Spring Flowering Shrubs

by Lee Wyatt
(last updated November 25, 2013)

Are you thinking of putting spring flowering shrubs into your landscape design? If so you need to know what your options are before you rush out and pick something up. Here is a little bit of information about some of the more popular types, and ones that you may want to consider putting in your landscape design.

  • Mock Orange. This particular shrub requires full sun, well-drained soil, and being planted in zones three through nine to grow to its full potential. Mock orange is a great choice when looking for a plant that will grow particularly large since it will grow up to 15 feet wide, and tall. This wonderful shrub is a great option for beginning gardeners and landscapers since it is fairly easy to grow.
  • Viburnum. Perhaps one of the best known, and arguably the most beautiful, of the spring flowering shrubs viburnum is a wonderful choice for your landscape. Depending on the particular type of viburnum, the shrub can grow up to 15 feet tall and 15 feet wide. This particular breed of shrub does best in zones two through nine, and can attract birds to your yard. Additionally, when the shrub is in bloom it will sprout flowers that range from pink to white. When planting the shrub make sure it is placed in an area with full sun and well drained soil.
  • Mountain Laurel. Known scientifically as Kalmia latifolia this beautiful shrub has bunches of pink, red, or white flowers that begin showing up around during the late spring and early summer months. When this plant gets to its full growth it will grow up to 10 feet tall, and as many wide. Soil conditions for this plant are those that have an acidic pH rating, and it grows really well in zones five through nine. Keep in mind that this plant is poisonous, so keep it away from children and pets.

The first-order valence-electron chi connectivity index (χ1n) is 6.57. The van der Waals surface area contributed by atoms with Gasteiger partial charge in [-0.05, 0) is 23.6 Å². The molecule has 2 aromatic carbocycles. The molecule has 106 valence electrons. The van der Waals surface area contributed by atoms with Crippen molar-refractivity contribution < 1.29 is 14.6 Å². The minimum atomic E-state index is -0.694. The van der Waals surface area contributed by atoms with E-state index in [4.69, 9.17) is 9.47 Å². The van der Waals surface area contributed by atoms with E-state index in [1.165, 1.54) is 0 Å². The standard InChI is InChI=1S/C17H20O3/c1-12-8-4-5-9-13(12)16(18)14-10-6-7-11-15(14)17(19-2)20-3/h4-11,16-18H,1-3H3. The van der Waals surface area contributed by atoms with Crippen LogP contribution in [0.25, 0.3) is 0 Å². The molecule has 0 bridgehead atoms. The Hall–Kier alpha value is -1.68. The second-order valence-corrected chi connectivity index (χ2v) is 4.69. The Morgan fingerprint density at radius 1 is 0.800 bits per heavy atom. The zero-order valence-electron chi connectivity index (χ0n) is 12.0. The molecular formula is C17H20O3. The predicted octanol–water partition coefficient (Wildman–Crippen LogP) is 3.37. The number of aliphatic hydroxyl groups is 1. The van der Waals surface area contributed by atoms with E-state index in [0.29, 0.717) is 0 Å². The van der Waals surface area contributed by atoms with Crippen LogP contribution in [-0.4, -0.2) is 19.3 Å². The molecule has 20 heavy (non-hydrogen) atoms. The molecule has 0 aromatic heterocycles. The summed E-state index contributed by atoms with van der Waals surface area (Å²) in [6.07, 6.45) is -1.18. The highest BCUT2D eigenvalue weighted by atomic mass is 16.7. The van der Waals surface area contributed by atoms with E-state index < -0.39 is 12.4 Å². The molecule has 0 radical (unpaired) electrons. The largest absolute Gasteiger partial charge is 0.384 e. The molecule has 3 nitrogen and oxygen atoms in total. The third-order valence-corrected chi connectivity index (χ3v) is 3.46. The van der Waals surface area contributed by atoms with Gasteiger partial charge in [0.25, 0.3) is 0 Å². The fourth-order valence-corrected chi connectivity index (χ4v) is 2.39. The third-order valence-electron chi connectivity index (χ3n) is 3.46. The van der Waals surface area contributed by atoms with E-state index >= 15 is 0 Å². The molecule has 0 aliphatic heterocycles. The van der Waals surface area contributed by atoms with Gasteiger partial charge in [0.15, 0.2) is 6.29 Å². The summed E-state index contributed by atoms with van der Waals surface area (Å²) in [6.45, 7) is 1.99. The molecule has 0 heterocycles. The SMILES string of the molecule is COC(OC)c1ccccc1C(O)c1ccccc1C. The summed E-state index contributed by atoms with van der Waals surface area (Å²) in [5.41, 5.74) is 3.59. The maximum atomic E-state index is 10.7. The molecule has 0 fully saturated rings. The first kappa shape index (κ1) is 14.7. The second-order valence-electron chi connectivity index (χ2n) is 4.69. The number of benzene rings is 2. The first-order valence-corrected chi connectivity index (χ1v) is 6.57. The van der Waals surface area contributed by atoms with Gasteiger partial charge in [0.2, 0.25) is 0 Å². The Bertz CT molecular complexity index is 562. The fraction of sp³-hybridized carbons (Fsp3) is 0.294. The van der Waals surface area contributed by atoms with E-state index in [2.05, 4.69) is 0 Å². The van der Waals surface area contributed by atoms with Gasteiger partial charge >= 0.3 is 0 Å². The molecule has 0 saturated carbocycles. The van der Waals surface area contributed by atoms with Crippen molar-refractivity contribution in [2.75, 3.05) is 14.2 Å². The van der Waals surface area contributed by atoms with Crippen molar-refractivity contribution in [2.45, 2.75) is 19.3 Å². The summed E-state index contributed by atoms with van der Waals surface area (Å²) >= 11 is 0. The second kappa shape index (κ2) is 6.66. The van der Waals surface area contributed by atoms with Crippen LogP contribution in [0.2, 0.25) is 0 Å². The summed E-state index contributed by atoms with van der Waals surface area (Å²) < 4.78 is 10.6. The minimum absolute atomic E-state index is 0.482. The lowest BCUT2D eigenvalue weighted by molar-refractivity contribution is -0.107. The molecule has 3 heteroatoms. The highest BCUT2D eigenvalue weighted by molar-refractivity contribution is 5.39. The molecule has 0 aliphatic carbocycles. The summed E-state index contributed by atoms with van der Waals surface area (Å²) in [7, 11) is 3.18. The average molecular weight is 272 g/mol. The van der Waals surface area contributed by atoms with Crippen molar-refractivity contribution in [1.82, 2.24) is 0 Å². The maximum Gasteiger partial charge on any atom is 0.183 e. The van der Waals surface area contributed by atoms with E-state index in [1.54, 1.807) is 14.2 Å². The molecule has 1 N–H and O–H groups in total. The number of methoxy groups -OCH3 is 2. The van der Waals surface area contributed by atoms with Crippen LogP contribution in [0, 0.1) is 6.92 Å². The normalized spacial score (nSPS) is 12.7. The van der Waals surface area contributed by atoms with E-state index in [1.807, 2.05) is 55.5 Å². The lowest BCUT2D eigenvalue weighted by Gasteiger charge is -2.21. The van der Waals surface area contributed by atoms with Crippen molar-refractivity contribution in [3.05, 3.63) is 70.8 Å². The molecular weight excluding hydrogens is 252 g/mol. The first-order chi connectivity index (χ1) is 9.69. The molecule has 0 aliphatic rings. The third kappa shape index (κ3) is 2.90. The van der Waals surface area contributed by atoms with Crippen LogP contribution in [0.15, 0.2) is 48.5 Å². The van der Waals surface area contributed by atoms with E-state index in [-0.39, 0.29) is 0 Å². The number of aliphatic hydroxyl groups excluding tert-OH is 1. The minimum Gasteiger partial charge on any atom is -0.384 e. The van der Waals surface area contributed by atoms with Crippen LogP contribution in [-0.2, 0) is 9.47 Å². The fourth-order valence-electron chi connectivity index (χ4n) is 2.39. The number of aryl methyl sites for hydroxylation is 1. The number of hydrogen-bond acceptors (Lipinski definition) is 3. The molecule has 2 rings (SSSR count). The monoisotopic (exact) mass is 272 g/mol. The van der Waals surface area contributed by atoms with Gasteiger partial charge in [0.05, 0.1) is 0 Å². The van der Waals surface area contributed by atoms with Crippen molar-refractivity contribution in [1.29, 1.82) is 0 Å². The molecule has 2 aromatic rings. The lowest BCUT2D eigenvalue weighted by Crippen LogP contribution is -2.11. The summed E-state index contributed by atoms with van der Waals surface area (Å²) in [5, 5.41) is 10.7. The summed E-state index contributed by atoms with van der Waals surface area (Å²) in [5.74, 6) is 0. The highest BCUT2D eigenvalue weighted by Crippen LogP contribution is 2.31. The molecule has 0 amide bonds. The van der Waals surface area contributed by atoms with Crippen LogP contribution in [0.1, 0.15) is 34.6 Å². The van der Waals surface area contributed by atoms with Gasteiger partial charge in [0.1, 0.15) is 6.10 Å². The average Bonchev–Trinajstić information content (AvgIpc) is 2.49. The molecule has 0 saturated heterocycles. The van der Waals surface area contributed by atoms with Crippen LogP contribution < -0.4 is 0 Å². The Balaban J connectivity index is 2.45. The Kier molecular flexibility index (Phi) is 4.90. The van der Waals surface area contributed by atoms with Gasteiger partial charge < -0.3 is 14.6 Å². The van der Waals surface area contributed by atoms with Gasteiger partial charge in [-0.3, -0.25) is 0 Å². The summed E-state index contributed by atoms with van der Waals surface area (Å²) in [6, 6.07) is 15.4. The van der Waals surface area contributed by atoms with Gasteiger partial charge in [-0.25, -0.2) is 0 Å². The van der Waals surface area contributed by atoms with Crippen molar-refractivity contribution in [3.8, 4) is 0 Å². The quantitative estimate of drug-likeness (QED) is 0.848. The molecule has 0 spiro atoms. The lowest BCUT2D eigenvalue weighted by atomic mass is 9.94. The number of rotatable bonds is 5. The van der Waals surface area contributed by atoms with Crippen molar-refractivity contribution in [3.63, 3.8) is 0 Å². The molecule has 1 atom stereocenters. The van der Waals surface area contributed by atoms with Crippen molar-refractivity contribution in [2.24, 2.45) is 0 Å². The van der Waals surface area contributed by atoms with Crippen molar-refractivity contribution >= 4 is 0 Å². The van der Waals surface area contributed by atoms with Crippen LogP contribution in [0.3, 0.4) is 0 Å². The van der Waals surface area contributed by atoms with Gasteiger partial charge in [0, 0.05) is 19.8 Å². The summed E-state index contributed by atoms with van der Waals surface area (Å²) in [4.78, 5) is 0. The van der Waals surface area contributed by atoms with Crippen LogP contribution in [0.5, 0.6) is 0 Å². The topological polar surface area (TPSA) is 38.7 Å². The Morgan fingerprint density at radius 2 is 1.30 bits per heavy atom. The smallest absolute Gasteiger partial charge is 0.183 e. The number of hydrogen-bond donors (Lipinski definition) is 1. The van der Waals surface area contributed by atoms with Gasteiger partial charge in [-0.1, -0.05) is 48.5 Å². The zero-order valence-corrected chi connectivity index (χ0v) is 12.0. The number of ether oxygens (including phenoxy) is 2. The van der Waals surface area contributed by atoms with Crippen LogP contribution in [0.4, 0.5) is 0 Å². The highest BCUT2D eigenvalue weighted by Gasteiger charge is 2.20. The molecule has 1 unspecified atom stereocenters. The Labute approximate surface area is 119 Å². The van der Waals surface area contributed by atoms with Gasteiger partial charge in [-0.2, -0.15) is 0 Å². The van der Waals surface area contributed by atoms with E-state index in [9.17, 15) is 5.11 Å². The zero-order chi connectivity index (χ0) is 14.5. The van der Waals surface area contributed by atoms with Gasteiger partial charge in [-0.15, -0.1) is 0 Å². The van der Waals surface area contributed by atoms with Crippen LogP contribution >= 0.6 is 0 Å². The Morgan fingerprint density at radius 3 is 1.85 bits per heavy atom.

• Heath. Commonly known as heat or heather, Erica carnea is a beautiful shrub that begins to bloom in late winter or early spring. When in bloom this shrub will have white, pink, or red colored flowers. At its full growth heather will grow to be only 10 inches tall, but up to two feet wide. Heather really likes to be planted in well-drained soil that is in the full sun, but also sheltered to an extent so the winter winds don't dry out the plant and turn it a brown color.

Besides these four types of flowering shrubs there are literally dozens, if not hundreds, of others that you can choose from. If you decide to go with something else besides these make sure that you do the research necessary to make sure that you know what the plant needs, and how to care for it. Additionally, this will give you more options for your garden and landscape design.

Author Bio

Lee Wyatt

Contributor of numerous Tips.Net articles, Lee Wyatt is quickly becoming a regular "Jack of all trades." He is currently an independent contractor specializing in writing and editing. Contact him today for all of your writing and editing needs! Click here to contact. ...


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